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Letter to the Editor: Scare tactics wrong response to addiction

As Ohio and many other states continue to grapple with the growing epidemic of opioid dependence, deeply graphic accounts of victims’ battles have entered the news stream. Stories of agonizing loss have emerged in an unconventional and detrimental manner. Vulnerable people have been publicly displayed and shamed under the guise of “public good.” These pictures, and, more recently, videos, reflect the troubling reality of drug addiction, but fall short of their objective. In doing so, they cause more harm to the people they claim to care about.

No other medical condition would be utilized in such a humiliating and visibly disturbing way. It speaks to the level of stigma-driven disinterest, even perverse fascination, given to people with drug problems and with mental illnesses.

Sufferers of drug addiction face the burden of stigma on two levels. Much of the stigmatization comes from a failure to acknowledge the scientific roots of drug dependency. Chemical addiction alters the functioning of the brain, distorting the thinking of affected individuals, much like other mental disorders. Behavior resulting from altered judgment is unfairly attributed to a selfish personality.

Integrated into the stigma of drug dependence, mental health prejudices accentuate existing social and economic seclusion. The stigmatized image of individuals with mental illnesses as weak feeds into the presumption that victims of drug addiction are uncontrollable narcissists.

Stigma pushes individuals into the shadows and away from care. Mental illness affects 1 in 5 individuals throughout the United States, with suicide being the 10th-leading cause of death. Still though, lives lost to addiction are dismissed as the result of lack of self-control.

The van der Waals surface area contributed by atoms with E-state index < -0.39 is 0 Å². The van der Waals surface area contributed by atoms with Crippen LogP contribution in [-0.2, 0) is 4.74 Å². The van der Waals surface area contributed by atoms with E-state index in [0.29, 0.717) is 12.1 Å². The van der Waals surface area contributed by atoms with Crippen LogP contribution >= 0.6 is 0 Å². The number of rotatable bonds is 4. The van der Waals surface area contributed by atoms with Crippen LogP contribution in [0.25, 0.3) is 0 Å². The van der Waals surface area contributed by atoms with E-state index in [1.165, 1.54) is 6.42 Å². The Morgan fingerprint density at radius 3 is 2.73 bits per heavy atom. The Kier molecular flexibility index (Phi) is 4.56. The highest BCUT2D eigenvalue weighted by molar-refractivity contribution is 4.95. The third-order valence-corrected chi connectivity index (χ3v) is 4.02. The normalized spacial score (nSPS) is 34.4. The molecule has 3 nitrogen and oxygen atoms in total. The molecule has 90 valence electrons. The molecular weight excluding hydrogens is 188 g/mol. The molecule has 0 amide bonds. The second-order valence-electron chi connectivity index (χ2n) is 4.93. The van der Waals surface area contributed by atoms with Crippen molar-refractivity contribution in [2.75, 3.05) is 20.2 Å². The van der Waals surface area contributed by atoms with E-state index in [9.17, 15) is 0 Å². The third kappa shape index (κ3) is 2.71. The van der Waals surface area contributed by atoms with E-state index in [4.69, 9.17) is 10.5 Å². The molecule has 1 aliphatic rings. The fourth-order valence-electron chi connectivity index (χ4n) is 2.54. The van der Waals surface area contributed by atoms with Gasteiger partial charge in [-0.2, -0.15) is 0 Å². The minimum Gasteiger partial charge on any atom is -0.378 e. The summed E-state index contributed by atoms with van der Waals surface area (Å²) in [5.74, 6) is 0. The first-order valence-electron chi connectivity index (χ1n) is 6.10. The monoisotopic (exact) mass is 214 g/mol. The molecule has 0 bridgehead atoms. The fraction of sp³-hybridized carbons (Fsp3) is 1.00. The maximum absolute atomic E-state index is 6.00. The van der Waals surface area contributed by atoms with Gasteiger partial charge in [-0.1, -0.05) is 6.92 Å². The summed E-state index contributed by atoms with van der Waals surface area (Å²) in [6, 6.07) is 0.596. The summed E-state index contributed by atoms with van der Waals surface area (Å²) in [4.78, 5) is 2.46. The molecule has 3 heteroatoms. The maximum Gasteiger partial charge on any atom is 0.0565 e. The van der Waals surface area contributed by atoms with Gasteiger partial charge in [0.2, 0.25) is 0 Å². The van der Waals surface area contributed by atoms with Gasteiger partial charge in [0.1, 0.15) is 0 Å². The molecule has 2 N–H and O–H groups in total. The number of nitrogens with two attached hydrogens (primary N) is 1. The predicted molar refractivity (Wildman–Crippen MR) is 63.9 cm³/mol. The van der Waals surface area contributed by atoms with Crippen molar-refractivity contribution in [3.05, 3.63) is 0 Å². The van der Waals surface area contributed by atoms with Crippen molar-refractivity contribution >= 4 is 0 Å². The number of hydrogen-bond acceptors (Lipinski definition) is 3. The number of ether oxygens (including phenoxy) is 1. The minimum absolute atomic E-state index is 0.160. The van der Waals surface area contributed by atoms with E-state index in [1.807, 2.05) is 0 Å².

Not only does the response disrespect the victim and minimize mental illness, its logic of prevention is completely baseless. I am no less likely to use heroin because I saw two individuals suffering from drug addiction. The nearsighted assumption that scare tactics and public shaming translate into lower rates of drug use emphasizes change in mentality needs to occur.

We should promote scientifically-supported initiatives that give victims of substance dependence visibility. Let’s move toward a society that treats mentally ill individuals, especially people who use drugs, with dignity and inclusivity, instead of persecuting the most vulnerable and abandoned. Drug addiction is a health problem; we should present solutions that address it as such.

One program that does just that is Safe Point. Safe Point, started earlier this year, uses empathy and scientifically proven methods to tackle drug addiction. In presenting participants with the necessary tools to combat drug addiction and start the road to recovery, the initiative empowers individuals to take control of their health in a nonjudgmental and compassionate environment.

To find more information on Safe Point, visit safepointohio.org.

Sean McCormick
Fourth-year in Public Health and Spanish
Safe Point volunteer

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